Fans of Alabama and Texas Those who are skeptical of high-profile athletes have taken the twisted view that the lack of evidence against Manziel actually is evidence against him. They darkly intone that he escaped "serious punishment" because "there's no paper trail," thus telegraphing their assumption that they just know he did it and know he was too damn smart to cover his tracks. Yet these are the same people who lambaste him for being dumb and reckless and irresponsible and alcoholic. To hell with them too.

As an Auburn graduate, I seem to remember the NCAA targeting another high-profile QB a few years back, also based on uncorroborated statements made by shadowy people with no evidence to back them up...I seem to remember the fine school for which that QB played standing up to the NCAA and demanding that it show its cards, which forced it to admit that it had no cards...I seem to remember that school and QB eventually being proved innocent, and the national media barely mentioning that finding when it was reached a year later...I seem to remember that QB winning the Heisman and then leading his team to the national championship...The analogy between Manziel/A&M and Cam Newton/Auburn is not precise, but there are striking similarities. I'm just sayin'...

Who can beat the SEC?
Technically speaking, lots of teams. I'm not sure who the SEC's worst team is, but I'm pretty sure they couldn't beat the best teams from the Pac 12, Big 12, or Big Ten. And the last time I checked, Florida got its clock cleaned by Louisville just this January, and my own alma matter got its clock cleaned by Clemson to open last season.

Still, there is no doubt that the SEC is the best conference in the land, and I have a hard time picturing whoever emerges as its champion turning around and losing the national championship game. In my opinion the conference has five teams that are all legitimate contenders for the national championship: Alabama, Florida, Texas A&M, South Carolina, and Georgia, in roughly that order. As much as I hate to say it (seeing as how I am surrounded by insufferably cocky Gator fans who can't find Gainesville on a map because they didn't freaking go to school there!) I think Florida has a particularly good chance of bringing home the crystal trophy because their defense is stout and nobody is talking about them.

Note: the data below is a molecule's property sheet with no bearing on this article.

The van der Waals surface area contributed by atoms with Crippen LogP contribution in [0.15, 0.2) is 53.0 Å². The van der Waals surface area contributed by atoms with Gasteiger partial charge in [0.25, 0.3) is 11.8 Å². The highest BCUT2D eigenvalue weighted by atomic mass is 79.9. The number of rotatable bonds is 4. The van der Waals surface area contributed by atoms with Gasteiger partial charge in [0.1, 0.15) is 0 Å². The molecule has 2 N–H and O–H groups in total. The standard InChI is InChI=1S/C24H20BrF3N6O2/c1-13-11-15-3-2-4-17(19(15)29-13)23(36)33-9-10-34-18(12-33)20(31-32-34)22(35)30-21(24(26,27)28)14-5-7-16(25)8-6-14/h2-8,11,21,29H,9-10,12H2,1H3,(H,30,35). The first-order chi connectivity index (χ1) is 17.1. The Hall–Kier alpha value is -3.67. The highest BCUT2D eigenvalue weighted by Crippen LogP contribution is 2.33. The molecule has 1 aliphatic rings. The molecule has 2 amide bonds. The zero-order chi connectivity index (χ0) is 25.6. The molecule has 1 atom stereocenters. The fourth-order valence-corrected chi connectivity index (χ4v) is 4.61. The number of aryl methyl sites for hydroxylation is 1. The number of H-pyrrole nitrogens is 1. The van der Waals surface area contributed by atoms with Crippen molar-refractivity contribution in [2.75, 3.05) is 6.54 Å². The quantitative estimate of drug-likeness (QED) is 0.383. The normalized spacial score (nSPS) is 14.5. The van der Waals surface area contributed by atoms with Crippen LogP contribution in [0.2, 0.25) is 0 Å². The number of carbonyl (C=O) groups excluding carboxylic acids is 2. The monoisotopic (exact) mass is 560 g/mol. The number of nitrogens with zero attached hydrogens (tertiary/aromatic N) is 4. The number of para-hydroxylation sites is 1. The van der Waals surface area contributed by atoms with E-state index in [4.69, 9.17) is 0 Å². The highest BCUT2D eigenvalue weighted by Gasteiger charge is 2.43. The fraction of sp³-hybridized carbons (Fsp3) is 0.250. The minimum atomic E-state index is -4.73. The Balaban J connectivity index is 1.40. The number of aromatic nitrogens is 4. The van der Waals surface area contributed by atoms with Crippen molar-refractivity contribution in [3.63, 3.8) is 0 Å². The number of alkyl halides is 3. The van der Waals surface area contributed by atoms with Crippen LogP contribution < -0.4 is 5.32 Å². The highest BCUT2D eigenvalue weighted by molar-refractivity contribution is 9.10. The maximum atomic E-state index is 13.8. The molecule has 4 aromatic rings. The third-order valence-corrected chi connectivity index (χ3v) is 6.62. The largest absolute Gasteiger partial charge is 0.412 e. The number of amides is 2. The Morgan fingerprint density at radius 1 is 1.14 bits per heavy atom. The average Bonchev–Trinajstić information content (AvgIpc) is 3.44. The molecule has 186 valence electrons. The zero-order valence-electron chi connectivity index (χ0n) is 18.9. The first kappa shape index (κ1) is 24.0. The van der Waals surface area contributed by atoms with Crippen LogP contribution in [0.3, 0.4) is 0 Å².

If I had to pick one non-SEC team most likely to defeat an SEC squad in the championship game, I would pick Stanford. Don't ask me to tell you why, because my opinion here is based mostly on gut instinct, but I would like to mention that Stanford has a strong defense and plays the kind of hard-nosed, no-nonsense football that is necessary to beat the best in the land.

Monday, August 26, 2013

Not Right

Somewhere in his book Blue Like Jazz, Christian author Donald Miller offers his opinion about Hell. Rather than a place of endless fire, he envisions it as a state of utter isolation, one in which a person's soul is cut off from everyone else's and left to float through eternity by itself.

Miller likens Hell to the existence of a spacewalking astronaut whose tether breaks and leaves him helplessly drifting off into space. The astronaut watches Earth grow smaller and smaller as he slowly recedes from it. He realizes he will never again speak to his loved ones or to anyone else. He realizes he will continue to exist without ever again experiencing human contact. As time passes his hair grows long and his beard grows full, filling his helmet and eventually blocking his view so that he can not even see the stars. He longs to lose consciousness and never wake up -- yet he knows no such blessing will ever come, and is aware at every moment that his lonely drifting will never end.

If I had money to wager on whether the actual Hell resembles the vision of Miller or the vision of all those amateur sketch artists, I would bet on the former. And lately I have had the feeling that American prisons are imposing a similar state on many individuals who deserve better.

When most people hear the word "criminal" they think of someone who has violated an unquestionable part of the code of human conduct. They think of someone who has murdered, raped, or beaten. However, there are vast numbers of people wasting away in our jails and prisons who have committed no such acts. Though many of them have committed acts that are against the law, we should remember Dickens's admonition that "the law is an ass" and Churchill's warning that "if you make 10,000 regulations you destroy all respect for law."